Defendant testified that he arrived at the store about noon. He, Johnson, Knox and some others played cards till about 3. Later a dice game began. During the dice game Johnson argued with defendant about his (Johnson’s) right to hold the money. Johnson was not playing but he swore at defendant and asserted his right to hold the money. At 5:30 defendant left, returning in about 40 minutes with a woman friend. They went into the back office were defendant joined a dice game in progress. Defendant and Sprawls were the winners in the game and defendant quit at about 8:30 with *625. He began to walk out of the store but Johnson followed, cursing him and demanding money. Defendant refused and Johnson told him if he did not let him have it defendant was not going to live to get out of the store. Defendant indicated his intention to live and Johnson again swore at him and demanded money. Defendant refused, stating he did not owe him any. When defendant refused another demand for money Johnson approached to within two feet and reached under his coat. Defendant grabbed Johnson’s hands. Wilson ran over and reached into defendant’s left pants pocket. The pocket and pants seam were tom down to defendant’s knee. As they wrestled, with defendant trying to hold on to his money, a gun discharged three times. Johnson slumped to the floor and Wilson fell behind the counter. Defendant had not see a gun but he had felt one in Johnson’s hand. The police entered and picked the gun off the floor. Defendant denied having anything to drink that night.

Defendant had also testified that he wore his pants in their tom condition for several days in jail following his arrest. To rebut this testimony the State elicited the testimony of Officer Edward Triggs who saw the defendant at the police station on the day of the shooting and noticed nothing unusual about his left pants pocket and seam.


Contrary to defendant’s contention, we find that this record amply supports a finding that defendant committed voluntary manslaughter. The jury was instructed on two alternate theories of voluntary manslaughter: killing while acting under a sudden and intense passion resulting from serious provocation (Ill. Rev. Stat. 1975, ch. 38, par. 9— 2(a)), and killing in the unreasonable belief that circumstances justify the act. (Ill. Rev. Stat. 1975, ch. 38, par. 9 — 2(b).) There was evidence presented that defendant and the deceased had quarreled earlier in the day and that just before the shooting an argument began again. The deceased repeatedly swore at the defendant and, according to the testimony of Beverly and Sprawls, the two began fighting. Evidence that *1048a defendant who killed an individual was acting under a sudden and intense passion caused by a violent struggle with that person has been held sufficient to support a finding of voluntary manslaughter. (People v. Goolsby (1977), 45 Ill. App. 3d 441, 359 N.E.2d 871.) Alternatively, defendant’s own testimony tended to establish that he believed his life was in danger and that the deceased and Johnson were attempting to rob him. The jury may have believed defendant’s testimony to this exent but they may have determined that his fears were unreasonable under the circumstances. Where the trier of fact finds that a defendant killed another in the unreasonable belief that deadly force was necessary to protect himself, a finding of voluntary manslaughter is justified. (People v. Smith (1978), 58 Ill. App. 3d 784, 374 N.E.2d 1285.) It is not our function on review to substitute our determination of these matters for those of the jury as the trier of fact where, as in this case, that determination is supported by the evidence. People v. McCord (1977), 46 Ill. App. 3d 389, 361 N.E.2d 13; People v. Davis (1975), 33 Ill. App. 3d 105, 337 N.E.2d 256.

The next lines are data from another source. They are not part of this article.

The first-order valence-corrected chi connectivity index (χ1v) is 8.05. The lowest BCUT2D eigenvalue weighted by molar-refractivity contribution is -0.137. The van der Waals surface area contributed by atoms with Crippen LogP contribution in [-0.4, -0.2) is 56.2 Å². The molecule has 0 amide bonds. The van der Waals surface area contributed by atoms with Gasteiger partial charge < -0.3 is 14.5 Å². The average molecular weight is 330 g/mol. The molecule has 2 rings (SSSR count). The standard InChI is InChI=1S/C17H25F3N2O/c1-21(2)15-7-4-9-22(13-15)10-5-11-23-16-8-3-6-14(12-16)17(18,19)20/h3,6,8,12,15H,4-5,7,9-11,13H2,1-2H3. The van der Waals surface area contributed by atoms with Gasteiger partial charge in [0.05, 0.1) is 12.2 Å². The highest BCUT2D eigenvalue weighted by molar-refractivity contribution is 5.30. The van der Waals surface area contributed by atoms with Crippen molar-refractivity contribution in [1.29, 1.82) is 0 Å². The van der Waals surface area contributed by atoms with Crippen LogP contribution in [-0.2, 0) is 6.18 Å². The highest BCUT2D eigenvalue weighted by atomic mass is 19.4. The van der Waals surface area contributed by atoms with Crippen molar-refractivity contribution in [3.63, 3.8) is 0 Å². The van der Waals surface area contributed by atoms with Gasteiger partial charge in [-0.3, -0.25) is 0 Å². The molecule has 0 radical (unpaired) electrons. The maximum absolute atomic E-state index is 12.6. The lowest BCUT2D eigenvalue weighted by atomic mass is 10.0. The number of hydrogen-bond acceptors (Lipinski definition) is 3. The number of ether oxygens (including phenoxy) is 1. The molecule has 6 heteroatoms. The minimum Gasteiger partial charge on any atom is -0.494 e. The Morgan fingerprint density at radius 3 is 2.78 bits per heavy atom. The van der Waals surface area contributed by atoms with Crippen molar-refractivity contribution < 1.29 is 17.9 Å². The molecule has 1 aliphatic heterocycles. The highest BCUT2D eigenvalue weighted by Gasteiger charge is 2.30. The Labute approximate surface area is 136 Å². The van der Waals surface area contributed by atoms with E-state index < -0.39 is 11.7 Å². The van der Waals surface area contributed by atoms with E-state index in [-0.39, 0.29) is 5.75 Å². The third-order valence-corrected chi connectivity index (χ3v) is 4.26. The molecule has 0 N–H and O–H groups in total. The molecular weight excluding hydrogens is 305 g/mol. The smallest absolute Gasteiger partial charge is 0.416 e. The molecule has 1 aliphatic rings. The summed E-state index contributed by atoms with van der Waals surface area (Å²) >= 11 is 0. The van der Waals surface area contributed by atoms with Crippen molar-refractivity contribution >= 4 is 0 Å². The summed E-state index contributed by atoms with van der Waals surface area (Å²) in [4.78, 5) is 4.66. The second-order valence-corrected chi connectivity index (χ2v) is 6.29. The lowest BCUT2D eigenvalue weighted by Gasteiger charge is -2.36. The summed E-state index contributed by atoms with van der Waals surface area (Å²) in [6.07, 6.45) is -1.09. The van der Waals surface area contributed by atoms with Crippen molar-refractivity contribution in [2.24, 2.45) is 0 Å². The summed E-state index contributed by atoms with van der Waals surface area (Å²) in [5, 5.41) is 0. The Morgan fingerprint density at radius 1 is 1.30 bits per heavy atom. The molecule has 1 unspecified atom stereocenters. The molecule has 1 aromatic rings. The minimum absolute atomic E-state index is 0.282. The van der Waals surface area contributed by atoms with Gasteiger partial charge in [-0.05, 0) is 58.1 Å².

Defendant also asserts it was error to instruct the jury on both theories of manslaughter, citing cases indicating that a defense of deliberate self-defense negates an inference of sudden and intense passion. (People v. Parker (1976), 40 Ill. App. 3d 597, 352 N.E.2d 394; People v. Clark (1973), 15 Ill. App. 3d 756, 305 N.E.2d 218.) But those cases are inapposite. In Parker defendant’s evidence supported only a theory of self-defense, while the State’s evidence clearly showed an unprovoked attack by him. The court found no evidence to support defendant’s proposed instruction on sudden and intense passion and consequently found no error in the trial court’s rejection of it. In Clark the defendant was charged with murder but convicted of voluntary manslaughter under the sudden and intense passion theory. The reviewing court found no evidence of such passion, noting that defendant’s claim of self-defense also tended to negate an inference of sudden and intense passion. Because the State had rebutted defendant’s claim of self-defense, neither theory of voluntary manslaughter was established and defendant’s conviction was reversed. No jury instructions were at issue because the cause had been tried before a judge. In the case at bar we have noted that evidence offered by the defendant himself tended to support a finding that he acted in the unreasonable belief that he had to defend himself; on the other hand the testimony of two other defense witnesses could have been found to establish that defendant was provoked and was acting under a sudden and intense passion. Whether either form of the crime was committed depended on the jury’s resolution *1049of the facts. Accordingly the trial judge did not err in instructing the jury on both theories despite defendant’s objections to those instructions. People v. Vega (1973), 16 Ill. App. 3d 504, 306 N.E.2d 718; see People v. Taylor (1967), 36 Ill. 2d 483, 224 N.E.2d 266.